Thursday, May 5, 2011
Mississippians will persevere through storms and flooding
The recent storms that passed through much of the South claimed the lives of at least 32 in Mississippi and injured hundreds more. The tornadoes produced by these storms are unprecedented, and the destruction they caused is enormous.
My prayers are with the families of those who died and all those impacted. Mississippians remain resilient, and we will overcome these difficulties as we have in the past.
Last week, I toured many of the areas that were hit hardest, including Smithville where the death toll stood at 14 as of Friday. The utter devastation was undeniable as house after house was reduced to rubble, downed trees and debris remained in roadways, and power had not yet been restored.
Local first responders and volunteers took action quickly to help those in need, and their service is a vivid reminder of the spirit that makes Mississippi such a special place.
On Thursday, I met with Governor Barbour to coordinate recovery efforts. I fully support the governor’s request for federal disaster assistance, and I am working to ensure that FEMA and other federal agencies are doing everything they can to help.
Just as in Alabama, the size and scope of the devastation requires a federal response.
FEMA, the Small Business Ad-ministration, and the Department of Agriculture all offer support during disaster recovery.
Full recovery for many families and businesses will take some time, and additional federal assistance beyond what has been requested may be needed.
I will continue work to with federal, state, and local officials, as well as my colleagues in Congress, to make sure those suffering receive assistance. If you need assistance, please visit www.msema.org or contact one of my offices.
More Challenges Ahead
Many parts of Mississippi also face the threat of substantial flooding in the coming weeks. Heavy rains have elevated the Mississippi River to critical levels, causing flood damage in parts of the Midwest.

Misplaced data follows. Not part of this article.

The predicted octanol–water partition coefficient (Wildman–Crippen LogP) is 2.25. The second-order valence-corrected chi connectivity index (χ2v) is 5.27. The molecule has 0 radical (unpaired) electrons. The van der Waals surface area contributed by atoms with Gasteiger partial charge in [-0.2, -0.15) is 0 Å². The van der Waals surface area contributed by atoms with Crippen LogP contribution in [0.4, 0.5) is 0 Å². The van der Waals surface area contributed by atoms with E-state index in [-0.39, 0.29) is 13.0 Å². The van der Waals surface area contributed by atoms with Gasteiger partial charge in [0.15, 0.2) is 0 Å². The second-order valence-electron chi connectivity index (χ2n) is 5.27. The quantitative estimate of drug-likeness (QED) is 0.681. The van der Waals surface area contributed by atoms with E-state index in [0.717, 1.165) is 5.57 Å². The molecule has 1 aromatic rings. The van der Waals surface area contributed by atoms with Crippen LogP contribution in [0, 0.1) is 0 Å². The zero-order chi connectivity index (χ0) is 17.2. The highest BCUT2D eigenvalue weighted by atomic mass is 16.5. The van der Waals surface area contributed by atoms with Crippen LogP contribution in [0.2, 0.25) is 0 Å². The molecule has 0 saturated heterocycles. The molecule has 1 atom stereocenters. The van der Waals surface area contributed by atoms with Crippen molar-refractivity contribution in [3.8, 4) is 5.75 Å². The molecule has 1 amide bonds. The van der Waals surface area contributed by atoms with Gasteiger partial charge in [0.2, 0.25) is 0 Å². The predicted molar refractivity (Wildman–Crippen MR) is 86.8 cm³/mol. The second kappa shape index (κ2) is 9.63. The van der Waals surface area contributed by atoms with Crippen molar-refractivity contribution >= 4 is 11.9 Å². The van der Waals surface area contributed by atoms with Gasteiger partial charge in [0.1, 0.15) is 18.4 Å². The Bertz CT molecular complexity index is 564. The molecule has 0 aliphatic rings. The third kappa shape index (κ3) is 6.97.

Our state saw how quickly the waters can rise in 2008, and I urge anyone living in flood-prone areas to heed these early warnings.
Residents and business owners in low-lying areas near the river should check their property and move important items to safer locations. It is also important to review flood insurance policies to know what is covered. More information on preparing for a flood can be found at www.floodsmart.gov.
Preparation is Key
Being prepared for severe storms or flooding before they strike is essential. The first step in preparation is creating an emergency supply kit which should include items like non-perishable food, water, a battery-powered radio, extra batteries, and a first aid kit.
Second, develop a family emergency plan. While you may not be together when disaster strikes, it will be important to know how to contact one another and get back together after a storm has subsided.
Lastly, stay informed by listening to instructions given by local emergency management officials before, during, and after the storm. To learn more, visit www.ready.gov.
The most recent storms serve as a reminder of the power of nature. The coming days and weeks will be difficult as many assess the damage and decide how to move forward.
Mississippians will rise to meet these challenges, and our people will persevere.
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